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FRISK® Score
Hertz displayed a similar pattern as other high bankruptcy risk firms by starting 2019 in the red zone, descending to “3” by early March, and finally landing as a worst-possible "1" (representing 10-to-50x the bankruptcy risk of an average public company) in May before filing.

A FRISK® score of "1" is an important warning sign and an ongoing theme in the 2020 bankruptcies discussed here. Keep in mind that bankruptcy is a process, with CreditRiskMonitor's warnings coming well in advance of the final event. Around 96% of companies that eventually go bankrupt pass through the high-risk "red zone" of the FRISK® score, which is the lower half of the range. Subscribers receive email alerts as companies in their portfolios fall through this high-risk category. The proprietary FRISK® score, used by over 35% of the Fortune 1000 plus thousands of other companies worldwide for evaluating the financial risk of their counterparties, dynamically integrates stock market performance, financial statement ratios, bond agency ratings, and subscriber crowdsourcing, to provide industry-leading predictive accuracy and timely alerting of the bankruptcy risk at public companies around the world.

Grupo Aeroméxico SAB de CV and Virgin Australia Holdings Ltd both notable names in the air travel space that succumbed to corporate failure had also fallen to bottom-rung FRISK® scores of "1" months in advance of their respective collapses. Certain leverage metrics were mired in the bottom quartile of their peer group. The total debt-to-assets ratio at Virgin Australia ballooned to 79% by the end of 2019 and Grupo Aeroméxico’s ratio reached 67% in Q1 of 2020. Both airlines had been bleeding red ink pre-crisis, but with demand for air travel in freefall, neither could continue to shoulder their heavy debt burdens. 

Looking to the future in the air transportation space, there does not appear to be any easy solutions. CreditRiskMonitor has been keeping a close eye on Canada's Bombardier, Inc., a major industry supplier, and Brazilian airline GOL Linhas Aereas Inteligentes SA, both of which are working with heavy debt loads and have FRISK® scores of "1". Until a safe and effective COVID-19 vaccine is available, the air transportation industry is likely to remain under intense pressure.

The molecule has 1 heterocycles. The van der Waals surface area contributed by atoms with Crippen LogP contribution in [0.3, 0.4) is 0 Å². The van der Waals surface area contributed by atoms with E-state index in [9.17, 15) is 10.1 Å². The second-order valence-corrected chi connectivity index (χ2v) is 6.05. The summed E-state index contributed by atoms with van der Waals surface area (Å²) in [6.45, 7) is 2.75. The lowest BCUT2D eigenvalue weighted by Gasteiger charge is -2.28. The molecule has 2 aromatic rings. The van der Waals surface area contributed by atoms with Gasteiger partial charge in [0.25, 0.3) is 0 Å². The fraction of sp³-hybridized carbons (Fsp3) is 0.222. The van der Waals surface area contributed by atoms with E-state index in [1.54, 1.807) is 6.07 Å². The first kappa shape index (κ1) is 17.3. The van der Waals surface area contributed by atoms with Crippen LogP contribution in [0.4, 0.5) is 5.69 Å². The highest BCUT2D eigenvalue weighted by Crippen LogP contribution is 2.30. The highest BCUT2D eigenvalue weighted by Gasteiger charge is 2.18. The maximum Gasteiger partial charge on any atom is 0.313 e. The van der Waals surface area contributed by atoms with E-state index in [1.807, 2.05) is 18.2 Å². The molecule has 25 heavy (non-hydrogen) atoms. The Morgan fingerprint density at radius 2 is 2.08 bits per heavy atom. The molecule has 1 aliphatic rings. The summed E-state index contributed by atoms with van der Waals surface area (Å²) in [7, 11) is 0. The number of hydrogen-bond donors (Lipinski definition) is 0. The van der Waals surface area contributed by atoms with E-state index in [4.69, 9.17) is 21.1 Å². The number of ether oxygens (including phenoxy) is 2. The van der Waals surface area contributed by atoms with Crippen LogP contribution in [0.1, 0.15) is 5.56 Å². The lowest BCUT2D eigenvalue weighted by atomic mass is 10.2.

Below are four international public companies that carried bottom-rung FRISK® scores several months before filing:

Company FRISK® score Industry Country
Grupo Famsa SAB de CV 1 Department Stores Mexico
Grupo Aeroméxico SAB de CV 1 Airline Mexico
Virgin Australia Holdings Ltd. 1 Airline Australia
Technicolor SA 1 Motion Pictures France

France's Technicolor SA, which provides services to the media and entertainment industry, also felt the strain of COVID-19, as production on video entertainment came to a standstill. The company's FRISK® score slid to the worst-possible score of "1" over the past year. Once again, the core problem was the heavy use of debt financing, with many leverage ratios falling to the bottom end of its peer group. With Technicolor already suffering through net losses in 2019, the damage from the pandemic proved too much to bear. Technicolor, which we highlighted in a High Risk Report in April, threw in the towel on June 22.

Bottom Line

The takeaway from these bankruptcies and corporate failures that have transpired in the international space should be clear: heavy leverage severely limits a company's ability to deal with adversity. The FRISK® score provides a vital and early warning of financial risk so that counterparties can recognize it well before it is too late. Contact CreditRiskMonitor today to learn how our foreign coverage can help you stay ahead of financial risk before it impacts your company's top and bottom lines.